- Matuz 2002, p. 43.
- Matuz 2002, p. 45.
- "Rosie the Riveter National Historical Park, Ford Assembly Plant No. CA-326-H" (PDF). Library of Congress Prints & Photographs Online. Historic American Engineering Record, National Park Service, U.S. Department of the Interior. 1968. Archived from the original (PDF) on 2014-08-10. Retrieved 2014-07-30.
- Bucci 2002, p. 33.
- Hildebrand 1974, pp. 28-29.
- Atlas 1907, p. 131.
- Sedlar, Frank (April 23, 2013). "Engineering Industrial Architecture / The Trussed Concrete Steel Company and Albert Kahn" (PDF). U of M Library. University of Michigan. Retrieved 2014-07-30. "The Packard #10 building was the first to utilize reinforced concrete with Julius Kahn's Kahn Bar but also as previously discussed, the full range of steel building products from the Trussed Concrete Steel Company."
- Hildebrand 1974, p. 29.
- Hildebrand 1974, p. 31 "Thus Plant Number Ten represented a clear advance in factory construction for Packard and for the automobile industry in general, as it was the first automobile plant to be built of reinforced concrete".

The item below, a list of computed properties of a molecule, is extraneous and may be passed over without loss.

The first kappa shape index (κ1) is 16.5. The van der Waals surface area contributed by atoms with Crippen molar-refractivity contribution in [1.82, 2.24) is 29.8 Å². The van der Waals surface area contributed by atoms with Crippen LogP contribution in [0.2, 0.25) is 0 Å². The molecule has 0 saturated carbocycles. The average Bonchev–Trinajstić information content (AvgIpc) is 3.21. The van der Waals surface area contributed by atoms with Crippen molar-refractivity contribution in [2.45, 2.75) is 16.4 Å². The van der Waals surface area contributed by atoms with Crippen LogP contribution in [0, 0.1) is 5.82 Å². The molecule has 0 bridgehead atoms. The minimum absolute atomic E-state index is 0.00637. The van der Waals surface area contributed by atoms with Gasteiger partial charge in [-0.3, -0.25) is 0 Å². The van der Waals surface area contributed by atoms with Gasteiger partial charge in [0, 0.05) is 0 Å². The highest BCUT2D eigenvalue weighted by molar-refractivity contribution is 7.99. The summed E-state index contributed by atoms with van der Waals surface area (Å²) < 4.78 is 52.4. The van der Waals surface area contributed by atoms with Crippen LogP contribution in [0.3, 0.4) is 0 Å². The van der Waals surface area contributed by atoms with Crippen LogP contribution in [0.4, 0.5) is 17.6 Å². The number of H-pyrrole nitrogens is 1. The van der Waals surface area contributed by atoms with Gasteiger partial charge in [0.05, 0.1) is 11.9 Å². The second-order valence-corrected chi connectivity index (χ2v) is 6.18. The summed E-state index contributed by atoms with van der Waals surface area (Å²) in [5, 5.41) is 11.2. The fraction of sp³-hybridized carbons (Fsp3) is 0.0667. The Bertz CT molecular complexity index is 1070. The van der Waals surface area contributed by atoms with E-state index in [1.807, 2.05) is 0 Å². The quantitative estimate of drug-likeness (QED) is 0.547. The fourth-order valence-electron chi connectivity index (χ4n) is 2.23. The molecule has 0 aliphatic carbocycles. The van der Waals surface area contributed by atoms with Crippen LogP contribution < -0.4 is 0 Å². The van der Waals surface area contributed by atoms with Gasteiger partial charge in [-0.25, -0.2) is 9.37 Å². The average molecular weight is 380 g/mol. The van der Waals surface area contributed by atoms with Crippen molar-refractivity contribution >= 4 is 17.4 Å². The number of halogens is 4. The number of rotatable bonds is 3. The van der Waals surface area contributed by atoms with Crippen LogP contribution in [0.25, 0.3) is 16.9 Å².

- Nelson 1939, p. 17 "The Packard job was the first reinforced concrete factory in America, and for the first time an industrialist got a plant in which fenestration was reasonably adequate and production departments were coordinated with an eye to efficiency'".
- Matuz 2002, p. 51.
- Nelson 1939, p. 17 By the time America entered the war the office was large enough to take over all of the government's aviation work.
- Bucci 2002, p. 37-49.
- Bucci 2002, p. 37.
- Skinner 1997, p. 15.
- Bucci 2002, p. 50.
- Matuz 2002, p. 59.
- Hildebrand 1974, p. 126.
- "About Kahn:Where". Albert Kahn, family of companies. Albert Kahn Associates. 2014. Retrieved 2014-07-20.
- Bucci 2002, p. 24, 151.
- Nelson 1939, p. 19.
- Nelson 1939, p. 21.
- Ferry 1970, p. 25.
- Nelson 1939, pp. 19, 20, 24.
- Nelson 1939, pp. 20, 21, 24.
- Atlas, Portland Cement Company (1907). Reinforced concrete in factory construction. New York: The Atlas Portland Cement Company.
- Bucci, Federico (2002). Albert Kahn: Architect of Ford. Princeton Architectural Press. ISBN 978-1-56898-343-1.
- Ferry, W. Hawkins (1970). The Legacy of Albert Kahn. Wayne State University Press. ISBN 0-8143-1889-4.
- Hildebrand, Grant (1974). Designing for industry: the architecture of Albert Kahn. The MIT Press. ISBN 978-0-262-08054-5.
- Matuz, Roger (2002). Albert Kahn: Builder of Detroit. Wayne State University Press. ISBN 0-8143-2957-8.
- Nelson, George (1939). Industrial architecture of Albert Kahn, inc. Architectural Book Publishing Company, inc.
- Skinner, Joan S. (1997). Form and Fancy: Factories and Factory Buildings by Wallis, Gilbert & Partners, 1916–1939. Liverpool University Press. ISBN 978-0-85323-612-2.